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What is the physical difference between states and unital completely positive maps?

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Mathematically, completely positive maps on C*-algebras generalize positive linear functionals in that every positive linear functional on a C*-algebra $A$ is a completely positive map of $A$ into $\mathbb{C}$. Furthermore, we have the Stinespring construction as a powerful generalization of the GNS construction.

Certainly, the relationship between completely positive maps and positive linear functionals can only go so far. I am curious about what physics has to say about this analogy/generalization. It seems that completely positive maps should serve as generalized states of a quantum system, but I've mostly seen cp maps arise in the discussion of quantum channels and quantum operations. I'd like to know precisely in what sense a completely positive map can be viewed as a generalized physical state.

Question: What is a completely positive map, physically? Particularly, in what precise sense can a completely positive map be regarded as a generalized (physical) state?

If there are nice survey papers discussing the above relationship, such a reference may serve as an answer to my question.

This post has been migrated from (A51.SE)
asked Apr 7, 2012 in Theoretical Physics by Jon Bannon (20 points) [ no revision ]

3 Answers

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There is an isomorphism between quantum channels and states known as the Jamiołkowski isomorphism, and so you can link properties of one with properties of the other.

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answered Apr 8, 2012 by Joe Fitzsimons (3,555 points) [ no revision ]
No problem. Hope it helps.

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I've somehow been reincarnated as a new me...but I wanted to thank you for this answer. It's precisely the sort of thing I've been looking for.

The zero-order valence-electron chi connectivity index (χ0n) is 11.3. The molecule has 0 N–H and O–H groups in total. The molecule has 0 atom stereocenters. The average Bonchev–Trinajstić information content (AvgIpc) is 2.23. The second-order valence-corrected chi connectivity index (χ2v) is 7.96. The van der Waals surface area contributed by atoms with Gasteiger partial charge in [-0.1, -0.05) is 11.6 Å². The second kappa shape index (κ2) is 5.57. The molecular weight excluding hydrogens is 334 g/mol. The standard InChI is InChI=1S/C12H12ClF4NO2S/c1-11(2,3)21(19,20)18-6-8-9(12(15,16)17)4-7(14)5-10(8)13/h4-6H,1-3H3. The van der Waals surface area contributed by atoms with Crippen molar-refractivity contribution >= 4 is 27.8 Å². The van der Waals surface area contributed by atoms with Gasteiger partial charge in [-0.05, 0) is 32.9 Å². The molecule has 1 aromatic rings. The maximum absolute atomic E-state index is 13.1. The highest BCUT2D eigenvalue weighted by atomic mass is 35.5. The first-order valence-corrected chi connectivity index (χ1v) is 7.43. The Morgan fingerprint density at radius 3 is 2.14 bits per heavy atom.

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If you pass one side of a maximally entangled state into the channel, you get the state defined by the Jamiołkowski isomorphism (neglecting normalization). I think this is as close as you can get to a physical interpretation.

Note that if you pass the maximally entangled state through the channel and keep (don't trace out) the channel's environment, you get the channel ket, which is a tripartite pure state. The three subsystems correspond to channel input, channel output, and channel environment output (a.k.a. the indices on Kraus operators). Tracing out the environment on the channel ket gives the Jamiołkowski state, while tracing out the channel output part of the channel ket gives the Jamiołkowski state for the complimentary channel. These statements are all true regardless of whether the channel is unital. If the channel is unital then the subsystem of the channel ket corresponding to channel output will be fully entangled. The subsystem corresponding to channel input is always fully entangled for a trace preserving channel.

This post has been migrated from (A51.SE)
answered Apr 8, 2012 by Dan Stahlke (70 points) [ no revision ]
There is a good [blog post](http://www.njohnston.ca/2009/10/the-equivalences-of-the-choi-jamiolkowski-isomorphism-part-ii/) by Nathaniel Johnston which outlines the parallels between various types of channels and the corresponding states. I link to part 2 because that one in turn links to part 1.

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Thank you for this useful answer.

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As a consequence of Choi's theorem on completely positive maps, they can be physically interpreted as follows: In the context of quantum information theory, the operators ${V_j}$ are Kraus operators, which are not necessarily unique in terms of the states. Any square root factorization of the Choi matrix $B^*B$ gives such a matrix. Because of the Kraus operators, the linear functionals are restricted to the eigenstates of the Choi matrix. Here is source that continues to discuss this: http://en.wikipedia.org/wiki/Completely_positive

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answered Apr 7, 2012 by Jaivir Baweja (40 points) [ no revision ]

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